Everyone knows the
php.net site. All of us went there sooner or later,
and will keep going back there. This is the central reference point for PHP
users, and there is a wealth of information there. Not all of it is obvious.
Come with me, I'll show you.
This is the primary web site. The front page is where major news is published: new PHP versions, security updates, and new projects launched. This site is also mirrored in dozens of countries worldwide.
This is the home of the download page, for everyone to get the latest version of the PHP source code and binaries for Windows. The current and next-to-current versions are available there. (There is also a PHP Museum, which has all of the source distributions since June 1996.)
The next most visited section is the documentation. The documentation is translated into twelve different languages, and is available in a variety of different formats. Users are able to read notes on the documentation left by other users, and contribute their own notes. The documentation is a real community project by itself!
The support page has all the directions to a wealth of resources both inside and outside of PHP.net. The community has built a huge network of knowledge bases, PHP user groups, and training sessions where anyone can have his or her questions answered. Non-English-speaking users also get a large share of attention.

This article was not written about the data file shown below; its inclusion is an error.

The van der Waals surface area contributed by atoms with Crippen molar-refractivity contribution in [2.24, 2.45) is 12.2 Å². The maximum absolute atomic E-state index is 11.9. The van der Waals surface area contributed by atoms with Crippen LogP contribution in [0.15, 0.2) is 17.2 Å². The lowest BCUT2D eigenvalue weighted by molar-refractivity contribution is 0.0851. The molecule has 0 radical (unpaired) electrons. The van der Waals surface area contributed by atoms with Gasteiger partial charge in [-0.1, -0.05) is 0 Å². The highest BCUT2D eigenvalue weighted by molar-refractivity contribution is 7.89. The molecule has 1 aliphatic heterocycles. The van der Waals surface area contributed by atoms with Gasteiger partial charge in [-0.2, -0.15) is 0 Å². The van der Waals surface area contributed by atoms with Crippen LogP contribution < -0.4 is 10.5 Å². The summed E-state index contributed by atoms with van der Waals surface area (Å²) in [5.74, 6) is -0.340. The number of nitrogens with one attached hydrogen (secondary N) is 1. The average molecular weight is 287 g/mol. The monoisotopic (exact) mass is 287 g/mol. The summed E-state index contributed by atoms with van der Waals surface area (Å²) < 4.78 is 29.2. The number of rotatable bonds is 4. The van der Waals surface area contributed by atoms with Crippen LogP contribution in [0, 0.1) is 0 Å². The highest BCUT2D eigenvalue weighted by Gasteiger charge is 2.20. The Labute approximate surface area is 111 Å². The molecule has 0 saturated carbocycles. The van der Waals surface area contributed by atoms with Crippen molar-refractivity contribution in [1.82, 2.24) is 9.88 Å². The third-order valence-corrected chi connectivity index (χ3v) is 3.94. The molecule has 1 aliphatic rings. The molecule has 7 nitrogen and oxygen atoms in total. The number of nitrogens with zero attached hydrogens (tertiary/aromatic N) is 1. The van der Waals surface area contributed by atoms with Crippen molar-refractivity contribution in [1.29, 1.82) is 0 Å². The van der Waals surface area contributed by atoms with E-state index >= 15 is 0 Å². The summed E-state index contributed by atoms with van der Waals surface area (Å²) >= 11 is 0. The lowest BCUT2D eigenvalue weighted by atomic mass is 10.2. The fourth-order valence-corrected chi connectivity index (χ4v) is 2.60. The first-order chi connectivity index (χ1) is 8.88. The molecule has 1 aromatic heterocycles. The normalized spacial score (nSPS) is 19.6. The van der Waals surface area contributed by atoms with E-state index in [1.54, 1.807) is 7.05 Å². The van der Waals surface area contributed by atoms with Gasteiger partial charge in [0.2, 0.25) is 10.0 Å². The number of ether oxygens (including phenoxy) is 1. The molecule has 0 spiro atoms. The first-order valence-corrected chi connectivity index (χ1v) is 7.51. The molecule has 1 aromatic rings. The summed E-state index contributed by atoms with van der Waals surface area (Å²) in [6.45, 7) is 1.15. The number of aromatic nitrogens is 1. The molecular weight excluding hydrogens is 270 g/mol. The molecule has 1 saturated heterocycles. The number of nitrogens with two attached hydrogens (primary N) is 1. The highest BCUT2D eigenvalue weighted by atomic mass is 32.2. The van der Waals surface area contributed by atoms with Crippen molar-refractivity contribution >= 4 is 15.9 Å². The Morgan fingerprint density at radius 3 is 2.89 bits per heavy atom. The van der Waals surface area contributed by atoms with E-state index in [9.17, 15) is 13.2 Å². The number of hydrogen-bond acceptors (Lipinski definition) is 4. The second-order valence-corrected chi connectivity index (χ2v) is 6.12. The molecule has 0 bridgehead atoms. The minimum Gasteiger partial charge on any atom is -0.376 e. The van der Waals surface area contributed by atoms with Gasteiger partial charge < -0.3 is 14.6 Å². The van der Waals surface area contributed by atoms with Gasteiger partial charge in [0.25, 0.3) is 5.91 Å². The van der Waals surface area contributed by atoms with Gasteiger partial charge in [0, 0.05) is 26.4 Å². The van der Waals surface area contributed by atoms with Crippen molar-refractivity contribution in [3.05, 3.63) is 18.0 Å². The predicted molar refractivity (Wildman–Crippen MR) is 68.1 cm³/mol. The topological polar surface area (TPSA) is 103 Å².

Now, buckle up your seat belt, and stop smoking. Here are the no-light streets:
This is where speakers at various PHP-related conferences keep their slides. It covers all sorts of topics, from the famous 'Rasmus' introduction to PHP to the latest 'PHP system administration', through PEAR and advanced topics. All those slides are available within the PHP slide application.
news.php.net is the web interface to the PHP mailing lists. If you're not subscribed to the mailing lists, but you still want to keep in touch regularly, this is your place. An infinite pile of fresh news and trends of PHP. You can also point your news reader at the NNTP server at news.php.net to follow the lists.
PEAR is the next revolution in PHP. This repository is bringing higher level programming to PHP. PEAR is a framework and distribution system for reusable PHP components. It eases installation by bringing an automated wizard, and packing the strength and experience of PHP users into a nicely organised OOP library.
PECL is a repository for PHP Extensions, providing a directory of all known
extensions and hosting facilities for downloading and development of PHP
The packaging and distribution system used by PECL is shared with its sister, PEAR.
The bug database is where you can bring problems with PHP to the attention of developers (but don't forget to double-check that somebody else hasn't already reported the same problem!).
This page provides set of useful tools for PHP Manual translators and contributors.
PhD O.E. is an online documentation editor. Its a great tool for users that are looking for a way to get into contributing to PHP.net. Anonymous users can submit patches through the editor, while karma holders can approve and commit changes directly from the editor.